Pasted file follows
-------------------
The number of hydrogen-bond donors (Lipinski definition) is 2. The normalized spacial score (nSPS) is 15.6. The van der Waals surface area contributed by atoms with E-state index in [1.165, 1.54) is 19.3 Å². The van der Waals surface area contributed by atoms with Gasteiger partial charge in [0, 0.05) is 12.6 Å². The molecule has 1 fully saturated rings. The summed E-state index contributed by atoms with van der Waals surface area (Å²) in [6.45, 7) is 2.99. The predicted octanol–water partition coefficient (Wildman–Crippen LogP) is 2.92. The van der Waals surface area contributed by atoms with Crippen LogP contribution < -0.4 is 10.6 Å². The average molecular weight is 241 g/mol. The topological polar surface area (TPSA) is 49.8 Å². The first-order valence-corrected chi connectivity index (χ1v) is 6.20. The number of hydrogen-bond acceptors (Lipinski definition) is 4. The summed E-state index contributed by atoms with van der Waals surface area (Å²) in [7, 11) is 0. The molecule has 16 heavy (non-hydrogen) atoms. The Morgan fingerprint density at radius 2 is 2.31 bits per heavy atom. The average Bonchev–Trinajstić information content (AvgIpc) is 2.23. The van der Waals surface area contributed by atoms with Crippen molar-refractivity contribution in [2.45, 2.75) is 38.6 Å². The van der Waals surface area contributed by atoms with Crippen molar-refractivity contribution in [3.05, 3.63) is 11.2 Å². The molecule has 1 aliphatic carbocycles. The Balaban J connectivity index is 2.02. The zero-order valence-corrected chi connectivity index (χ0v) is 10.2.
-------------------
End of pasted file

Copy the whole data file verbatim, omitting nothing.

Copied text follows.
The number of hydrogen-bond donors (Lipinski definition) is 2. The normalized spacial score (nSPS) is 15.6. The van der Waals surface area contributed by atoms with E-state index in [1.165, 1.54) is 19.3 Å². The van der Waals surface area contributed by atoms with Gasteiger partial charge in [0, 0.05) is 12.6 Å². The molecule has 1 fully saturated rings. The summed E-state index contributed by atoms with van der Waals surface area (Å²) in [6.45, 7) is 2.99. The predicted octanol–water partition coefficient (Wildman–Crippen LogP) is 2.92. The van der Waals surface area contributed by atoms with Crippen LogP contribution < -0.4 is 10.6 Å². The average molecular weight is 241 g/mol. The topological polar surface area (TPSA) is 49.8 Å². The first-order valence-corrected chi connectivity index (χ1v) is 6.20. The number of hydrogen-bond acceptors (Lipinski definition) is 4. The summed E-state index contributed by atoms with van der Waals surface area (Å²) in [7, 11) is 0. The molecule has 16 heavy (non-hydrogen) atoms. The Morgan fingerprint density at radius 2 is 2.31 bits per heavy atom. The average Bonchev–Trinajstić information content (AvgIpc) is 2.23. The van der Waals surface area contributed by atoms with Crippen molar-refractivity contribution in [2.45, 2.75) is 38.6 Å². The van der Waals surface area contributed by atoms with Crippen molar-refractivity contribution in [3.05, 3.63) is 11.2 Å². The molecule has 1 aliphatic carbocycles. The Balaban J connectivity index is 2.02. The zero-order valence-corrected chi connectivity index (χ0v) is 10.2.